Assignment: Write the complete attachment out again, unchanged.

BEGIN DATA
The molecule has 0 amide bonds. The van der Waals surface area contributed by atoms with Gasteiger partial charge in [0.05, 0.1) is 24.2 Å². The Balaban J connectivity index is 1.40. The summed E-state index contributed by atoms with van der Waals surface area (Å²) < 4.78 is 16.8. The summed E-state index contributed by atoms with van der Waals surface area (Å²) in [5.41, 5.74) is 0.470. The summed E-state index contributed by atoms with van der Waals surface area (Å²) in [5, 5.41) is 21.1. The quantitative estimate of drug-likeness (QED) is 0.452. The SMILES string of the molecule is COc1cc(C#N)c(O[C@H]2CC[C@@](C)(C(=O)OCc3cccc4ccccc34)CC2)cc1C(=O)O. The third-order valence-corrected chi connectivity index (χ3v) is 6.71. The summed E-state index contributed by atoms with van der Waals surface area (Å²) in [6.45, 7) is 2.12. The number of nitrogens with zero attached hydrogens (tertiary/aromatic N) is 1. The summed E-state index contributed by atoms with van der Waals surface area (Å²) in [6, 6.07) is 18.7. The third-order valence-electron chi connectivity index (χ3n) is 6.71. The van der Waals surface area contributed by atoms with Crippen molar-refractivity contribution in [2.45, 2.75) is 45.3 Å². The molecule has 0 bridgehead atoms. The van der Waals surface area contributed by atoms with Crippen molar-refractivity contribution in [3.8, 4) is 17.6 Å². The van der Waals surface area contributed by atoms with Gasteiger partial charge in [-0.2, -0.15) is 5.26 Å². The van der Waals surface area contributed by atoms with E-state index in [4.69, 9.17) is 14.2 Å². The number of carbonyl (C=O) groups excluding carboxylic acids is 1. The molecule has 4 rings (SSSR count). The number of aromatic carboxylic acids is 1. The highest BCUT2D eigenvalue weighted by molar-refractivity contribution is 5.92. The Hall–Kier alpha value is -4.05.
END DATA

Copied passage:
The molecule has 0 amide bonds. The van der Waals surface area contributed by atoms with Gasteiger partial charge in [0.05, 0.1) is 24.2 Å². The Balaban J connectivity index is 1.40. The summed E-state index contributed by atoms with van der Waals surface area (Å²) < 4.78 is 16.8. The summed E-state index contributed by atoms with van der Waals surface area (Å²) in [5.41, 5.74) is 0.470. The summed E-state index contributed by atoms with van der Waals surface area (Å²) in [5, 5.41) is 21.1. The quantitative estimate of drug-likeness (QED) is 0.452. The SMILES string of the molecule is COc1cc(C#N)c(O[C@H]2CC[C@@](C)(C(=O)OCc3cccc4ccccc34)CC2)cc1C(=O)O. The third-order valence-corrected chi connectivity index (χ3v) is 6.71. The summed E-state index contributed by atoms with van der Waals surface area (Å²) in [6.45, 7) is 2.12. The number of nitrogens with zero attached hydrogens (tertiary/aromatic N) is 1. The summed E-state index contributed by atoms with van der Waals surface area (Å²) in [6, 6.07) is 18.7. The third-order valence-electron chi connectivity index (χ3n) is 6.71. The van der Waals surface area contributed by atoms with Crippen molar-refractivity contribution in [2.45, 2.75) is 45.3 Å². The molecule has 0 bridgehead atoms. The van der Waals surface area contributed by atoms with Crippen molar-refractivity contribution in [3.8, 4) is 17.6 Å². The van der Waals surface area contributed by atoms with Gasteiger partial charge in [-0.2, -0.15) is 5.26 Å². The van der Waals surface area contributed by atoms with E-state index in [4.69, 9.17) is 14.2 Å². The number of carbonyl (C=O) groups excluding carboxylic acids is 1. The molecule has 4 rings (SSSR count). The number of aromatic carboxylic acids is 1. The highest BCUT2D eigenvalue weighted by molar-refractivity contribution is 5.92. The Hall–Kier alpha value is -4.05.